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Young adult book reviews for ages 12 and up - middle school and high school students

*Middleworld (Jaguar Stones Trilogy, Book One)* by J. & P. Voelkel- young adult book review
Middleworld (Jaguar Stones Trilogy, Book One)
by J. & P. Voelkel
Grades 7+ 400 pages Smith & Sons September 2007 Hardcover    

Your typical run-of-the-mill summer vacation is definitely NOT in store for Max Murphy, the fourteen-year-old Boston native and reluctant hero of The Jaguar Stones, Book One: Middleworld by the excellent married writing duo of Jon and Pamela Voelkel. His archaeologist parents, Frank and Carla, have run off to a Mayan dig in San Xavier, dooming Max to the fate of spending a few weeks of his summer at Camp Wilderness, like his friend Lenny. Max doesn’t want to go, but he doesn’t have much choice:
“Didn’t you do any research on this place?” said Max indignantly. “They call it Brat Camp! It’s like a prison with cookouts.”
Little does Max know that he won’t be doomed to Camp Wilderness at all. Fate, their Maya housekeeper, Zia, and the Mayan gods have a summer of action and adventure in store for him. When he comes downstairs for breakfast one Friday morning, “a week and a day since his parents had left,” there is, to his surprise, an airplane ticket to San Xavier with his name on it for a “flight that was departing in a few hours’ time.” He asks Zia where the ticket came from, and she mysteriously answers him that “They tell me to buy it.” He asks her if she means his parents, but she doesn’t confirm this directly:
“They say you are special,” said Zia with a shrug, as if this was the most baffling statement that she had ever heard. Then she reached into her apron pocket and pulled out Max’s passport.

“Take it,” she said. “Go! You must not keep them waiting.”
Nobody from his family meets Max at the San Xavier City airport. It’s rainy and dismal, and the uniformed official at the Immigration Desk does not help lighten Max’s spirits. All Max wants to do is to reunite with his parents. The official recognizes their names and tells Max to give them a message when he sees them:
“Tell them from me,” said the official, as he cracked his knuckles menacingly, “that they are not welcome here. They may have procured the necessary permits” - he rubbed his thumb and forefinger together to suggest a bribe - “but some things are better left alone.”
He’s eventually picked up from the airport by a small wiry man holding a sign with Max’s name on it called Oscar Poot. Oscar takes him to stay at Max’s Uncle Ted’s mansion in the town of Aguas Muertes and tells him he last spoke to Max’s parents “four days ago. They were calling on the satellite phone from the Temple of Ix Chel.” The weather’s been rainy, there’s been flooding, and ominously he lets Max know that “I can’t help feeling that your parents are mixed up in something...dangerous.”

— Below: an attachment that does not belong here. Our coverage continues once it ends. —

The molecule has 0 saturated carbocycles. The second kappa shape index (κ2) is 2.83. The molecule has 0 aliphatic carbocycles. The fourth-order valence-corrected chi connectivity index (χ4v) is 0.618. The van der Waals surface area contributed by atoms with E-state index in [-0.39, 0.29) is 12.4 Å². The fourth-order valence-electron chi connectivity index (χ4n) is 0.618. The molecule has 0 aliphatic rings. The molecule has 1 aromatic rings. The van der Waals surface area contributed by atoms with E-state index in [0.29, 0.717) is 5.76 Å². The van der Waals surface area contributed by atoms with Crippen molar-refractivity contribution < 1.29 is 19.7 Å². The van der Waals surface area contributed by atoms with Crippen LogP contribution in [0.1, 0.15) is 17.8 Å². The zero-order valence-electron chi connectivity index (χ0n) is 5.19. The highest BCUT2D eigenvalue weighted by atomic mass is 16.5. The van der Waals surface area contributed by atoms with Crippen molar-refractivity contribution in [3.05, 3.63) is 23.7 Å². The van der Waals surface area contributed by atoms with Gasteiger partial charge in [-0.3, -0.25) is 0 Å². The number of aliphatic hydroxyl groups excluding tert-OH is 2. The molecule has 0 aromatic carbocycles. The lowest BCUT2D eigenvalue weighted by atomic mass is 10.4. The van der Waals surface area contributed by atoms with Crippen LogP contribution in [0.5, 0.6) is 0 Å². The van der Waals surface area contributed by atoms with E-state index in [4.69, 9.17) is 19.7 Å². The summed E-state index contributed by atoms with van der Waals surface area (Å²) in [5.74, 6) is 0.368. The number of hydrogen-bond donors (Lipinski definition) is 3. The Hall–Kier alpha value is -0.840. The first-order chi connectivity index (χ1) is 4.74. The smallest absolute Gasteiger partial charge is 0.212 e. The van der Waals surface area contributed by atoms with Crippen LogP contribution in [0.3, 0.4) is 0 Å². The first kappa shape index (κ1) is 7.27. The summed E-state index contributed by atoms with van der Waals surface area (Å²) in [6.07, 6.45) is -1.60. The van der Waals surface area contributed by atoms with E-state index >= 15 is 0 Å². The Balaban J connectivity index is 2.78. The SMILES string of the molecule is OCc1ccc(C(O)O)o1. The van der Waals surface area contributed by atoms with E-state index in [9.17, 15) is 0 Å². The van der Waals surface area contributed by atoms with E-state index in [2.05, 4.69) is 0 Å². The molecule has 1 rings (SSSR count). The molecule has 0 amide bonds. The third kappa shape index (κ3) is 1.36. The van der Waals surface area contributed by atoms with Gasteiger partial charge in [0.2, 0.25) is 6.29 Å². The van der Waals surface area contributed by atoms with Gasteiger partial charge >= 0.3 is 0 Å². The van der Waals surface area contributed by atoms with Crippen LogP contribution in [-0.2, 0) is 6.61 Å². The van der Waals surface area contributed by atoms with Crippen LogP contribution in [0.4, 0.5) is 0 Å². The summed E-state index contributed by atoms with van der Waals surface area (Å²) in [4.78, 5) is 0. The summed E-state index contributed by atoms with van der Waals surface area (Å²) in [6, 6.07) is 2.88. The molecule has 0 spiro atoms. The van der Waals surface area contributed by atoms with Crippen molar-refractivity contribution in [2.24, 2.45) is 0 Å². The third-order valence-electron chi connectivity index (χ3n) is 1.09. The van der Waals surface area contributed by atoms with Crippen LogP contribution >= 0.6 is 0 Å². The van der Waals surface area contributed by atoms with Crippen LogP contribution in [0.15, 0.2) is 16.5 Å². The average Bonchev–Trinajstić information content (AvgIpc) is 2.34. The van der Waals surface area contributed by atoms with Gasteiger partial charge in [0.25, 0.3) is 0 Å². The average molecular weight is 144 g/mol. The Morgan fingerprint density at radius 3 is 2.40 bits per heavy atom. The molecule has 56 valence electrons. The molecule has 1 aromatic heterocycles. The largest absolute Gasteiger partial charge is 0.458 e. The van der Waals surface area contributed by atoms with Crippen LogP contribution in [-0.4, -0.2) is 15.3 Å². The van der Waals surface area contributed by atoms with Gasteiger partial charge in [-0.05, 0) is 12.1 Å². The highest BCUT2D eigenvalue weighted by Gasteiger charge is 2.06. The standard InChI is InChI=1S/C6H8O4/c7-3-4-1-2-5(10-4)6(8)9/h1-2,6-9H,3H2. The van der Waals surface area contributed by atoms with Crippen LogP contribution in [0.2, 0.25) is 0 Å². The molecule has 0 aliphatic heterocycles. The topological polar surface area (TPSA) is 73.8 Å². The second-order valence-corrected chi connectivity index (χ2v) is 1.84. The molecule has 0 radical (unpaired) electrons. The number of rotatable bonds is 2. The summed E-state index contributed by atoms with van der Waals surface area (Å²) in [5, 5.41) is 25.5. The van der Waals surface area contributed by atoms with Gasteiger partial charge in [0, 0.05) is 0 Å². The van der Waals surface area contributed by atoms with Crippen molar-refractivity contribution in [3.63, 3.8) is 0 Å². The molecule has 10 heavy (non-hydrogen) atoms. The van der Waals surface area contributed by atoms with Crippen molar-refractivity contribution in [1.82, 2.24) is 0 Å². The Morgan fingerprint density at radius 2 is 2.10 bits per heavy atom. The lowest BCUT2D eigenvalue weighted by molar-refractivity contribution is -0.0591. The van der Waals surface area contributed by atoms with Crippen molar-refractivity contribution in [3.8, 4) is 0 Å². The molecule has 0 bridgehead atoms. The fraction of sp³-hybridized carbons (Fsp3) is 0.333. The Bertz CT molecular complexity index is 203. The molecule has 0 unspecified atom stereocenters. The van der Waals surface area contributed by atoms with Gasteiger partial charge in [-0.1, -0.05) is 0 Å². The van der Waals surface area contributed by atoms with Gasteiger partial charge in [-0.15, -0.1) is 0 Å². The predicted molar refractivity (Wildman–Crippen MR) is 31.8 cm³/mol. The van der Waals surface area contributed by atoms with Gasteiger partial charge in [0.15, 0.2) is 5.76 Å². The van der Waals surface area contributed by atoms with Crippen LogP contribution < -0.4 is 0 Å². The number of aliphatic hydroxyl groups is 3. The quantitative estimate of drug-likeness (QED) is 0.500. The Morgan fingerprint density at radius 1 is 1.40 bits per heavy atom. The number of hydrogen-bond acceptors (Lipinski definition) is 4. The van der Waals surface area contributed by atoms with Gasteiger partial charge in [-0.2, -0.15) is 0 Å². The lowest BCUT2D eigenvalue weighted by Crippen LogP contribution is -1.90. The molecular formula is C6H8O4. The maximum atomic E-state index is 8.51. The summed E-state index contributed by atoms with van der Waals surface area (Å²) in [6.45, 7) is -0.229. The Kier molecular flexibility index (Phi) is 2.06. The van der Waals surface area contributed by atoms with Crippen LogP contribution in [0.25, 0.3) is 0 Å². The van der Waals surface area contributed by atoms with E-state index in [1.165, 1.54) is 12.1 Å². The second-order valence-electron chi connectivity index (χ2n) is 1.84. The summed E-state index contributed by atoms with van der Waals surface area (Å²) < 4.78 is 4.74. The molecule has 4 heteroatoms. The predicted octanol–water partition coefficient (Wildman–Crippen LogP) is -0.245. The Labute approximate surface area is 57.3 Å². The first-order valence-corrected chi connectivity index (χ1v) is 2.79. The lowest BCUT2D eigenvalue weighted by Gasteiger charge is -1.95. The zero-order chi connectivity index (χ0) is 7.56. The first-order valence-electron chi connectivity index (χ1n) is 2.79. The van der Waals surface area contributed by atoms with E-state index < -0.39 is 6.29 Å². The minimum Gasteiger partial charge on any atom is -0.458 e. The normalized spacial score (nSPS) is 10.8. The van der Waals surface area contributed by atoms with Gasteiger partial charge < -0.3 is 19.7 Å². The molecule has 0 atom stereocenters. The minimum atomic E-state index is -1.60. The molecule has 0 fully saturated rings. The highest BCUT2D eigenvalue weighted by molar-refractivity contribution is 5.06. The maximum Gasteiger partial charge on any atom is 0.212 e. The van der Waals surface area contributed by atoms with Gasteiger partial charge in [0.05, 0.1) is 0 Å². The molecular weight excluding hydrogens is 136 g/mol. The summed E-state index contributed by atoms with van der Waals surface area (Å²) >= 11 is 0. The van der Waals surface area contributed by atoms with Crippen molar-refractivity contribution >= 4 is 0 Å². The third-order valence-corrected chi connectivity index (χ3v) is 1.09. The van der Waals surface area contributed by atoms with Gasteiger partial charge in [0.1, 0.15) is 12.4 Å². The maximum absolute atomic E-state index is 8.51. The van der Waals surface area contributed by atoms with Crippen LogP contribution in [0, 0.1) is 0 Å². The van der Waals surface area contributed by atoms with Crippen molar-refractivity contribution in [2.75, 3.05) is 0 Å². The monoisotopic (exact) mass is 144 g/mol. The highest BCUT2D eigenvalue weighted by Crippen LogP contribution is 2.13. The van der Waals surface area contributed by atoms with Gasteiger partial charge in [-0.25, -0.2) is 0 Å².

What would you do if you were a teenager stuck in a foreign country not knowing the language, your parents are missing, and you have to stay with an uncle who you discover is a smuggler of Mayan artifacts? What’s more, you find out you’ve been summoned there by the Mayan gods to bring together five legendary Jaguar Stones of different colors to try to stop the Lords of Death and the descendant of Friar Diego DeLanda (the man who burned all of the Maya’s books and written history), Count Antonio DeLanda.

Fortunately for Max, he has a resourceful and beautiful Mayan girl, Lola, at his side to assist him, as well as the resurrected Lord Six-Rabbit, one of the greatest Mayan Kings who ever lived, and his mother. Unfortunately, Lord Six-Rabbit and his mother have no better bodies to possess and use than those of baboons. Baboons don’t make for the most impressive shapes for warriors to take, but they have to make do with what they have available – and the situation does add a lot to the humor to the novel. Having Lord Six-Rabbit call herself Lady Coco and distracting evil-doers by farting is one comic example that keeps Middleworld from taking itself too seriously.

J. & P. Voelkel have written a fantastic beginning to what looks to be an excellent series full of action and adventure for teens and middle-school kids. What’s more, it’s educational: along with a page-turning, suspenseful story, readers learn various Mayan words and about the culture and life of the Maya Indians. Six million Mayans are still alive, disproving the notion that they all were abducted by aliens or simply disappeared into the jungles. The Jaguar Stones, Book One: Middleworld is a novel that both guys and girls should like and get a lot of enjoyment from. Highly recommended - I’m looking forward to the sequel, The Jaguar Stones: Book Two, El Castillo.

Young adult book reviews for ages 12 and up - middle school and high school students

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  Douglas R. Cobb/2007 for curled up with a good kid's book  

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